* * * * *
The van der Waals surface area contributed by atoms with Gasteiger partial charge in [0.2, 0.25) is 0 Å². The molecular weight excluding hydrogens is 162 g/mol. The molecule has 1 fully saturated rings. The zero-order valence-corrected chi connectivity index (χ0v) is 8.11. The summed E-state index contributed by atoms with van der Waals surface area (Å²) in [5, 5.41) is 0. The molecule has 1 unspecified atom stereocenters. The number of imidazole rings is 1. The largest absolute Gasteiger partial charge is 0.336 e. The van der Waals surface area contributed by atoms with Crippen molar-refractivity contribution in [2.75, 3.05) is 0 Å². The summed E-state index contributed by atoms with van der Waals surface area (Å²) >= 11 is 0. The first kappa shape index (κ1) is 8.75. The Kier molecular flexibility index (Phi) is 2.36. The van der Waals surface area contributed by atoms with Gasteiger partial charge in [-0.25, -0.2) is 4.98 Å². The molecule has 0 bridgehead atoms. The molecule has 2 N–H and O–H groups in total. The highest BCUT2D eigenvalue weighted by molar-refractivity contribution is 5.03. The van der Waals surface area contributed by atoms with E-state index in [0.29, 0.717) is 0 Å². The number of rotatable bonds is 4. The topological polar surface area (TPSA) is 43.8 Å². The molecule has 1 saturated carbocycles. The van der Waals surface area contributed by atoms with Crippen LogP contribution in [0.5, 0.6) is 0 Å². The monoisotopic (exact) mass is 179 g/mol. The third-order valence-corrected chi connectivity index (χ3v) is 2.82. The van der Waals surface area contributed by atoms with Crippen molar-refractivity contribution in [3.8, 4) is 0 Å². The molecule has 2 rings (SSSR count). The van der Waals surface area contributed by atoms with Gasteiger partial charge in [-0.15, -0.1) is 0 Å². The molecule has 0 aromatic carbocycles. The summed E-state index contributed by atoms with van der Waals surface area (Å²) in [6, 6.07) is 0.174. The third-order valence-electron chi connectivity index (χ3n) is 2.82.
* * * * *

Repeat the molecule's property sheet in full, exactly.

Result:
The van der Waals surface area contributed by atoms with Gasteiger partial charge in [0.2, 0.25) is 0 Å². The molecular weight excluding hydrogens is 162 g/mol. The molecule has 1 fully saturated rings. The zero-order valence-corrected chi connectivity index (χ0v) is 8.11. The summed E-state index contributed by atoms with van der Waals surface area (Å²) in [5, 5.41) is 0. The molecule has 1 unspecified atom stereocenters. The number of imidazole rings is 1. The largest absolute Gasteiger partial charge is 0.336 e. The van der Waals surface area contributed by atoms with Crippen molar-refractivity contribution in [2.75, 3.05) is 0 Å². The summed E-state index contributed by atoms with van der Waals surface area (Å²) >= 11 is 0. The first kappa shape index (κ1) is 8.75. The Kier molecular flexibility index (Phi) is 2.36. The van der Waals surface area contributed by atoms with Gasteiger partial charge in [-0.25, -0.2) is 4.98 Å². The molecule has 0 bridgehead atoms. The molecule has 2 N–H and O–H groups in total. The highest BCUT2D eigenvalue weighted by molar-refractivity contribution is 5.03. The van der Waals surface area contributed by atoms with E-state index in [0.29, 0.717) is 0 Å². The number of rotatable bonds is 4. The topological polar surface area (TPSA) is 43.8 Å². The molecule has 1 saturated carbocycles. The van der Waals surface area contributed by atoms with Crippen LogP contribution in [0.5, 0.6) is 0 Å². The monoisotopic (exact) mass is 179 g/mol. The third-order valence-corrected chi connectivity index (χ3v) is 2.82. The van der Waals surface area contributed by atoms with Crippen molar-refractivity contribution in [3.8, 4) is 0 Å². The molecule has 2 rings (SSSR count). The van der Waals surface area contributed by atoms with Gasteiger partial charge in [-0.15, -0.1) is 0 Å². The molecule has 0 aromatic carbocycles. The summed E-state index contributed by atoms with van der Waals surface area (Å²) in [6, 6.07) is 0.174. The third-order valence-electron chi connectivity index (χ3n) is 2.82.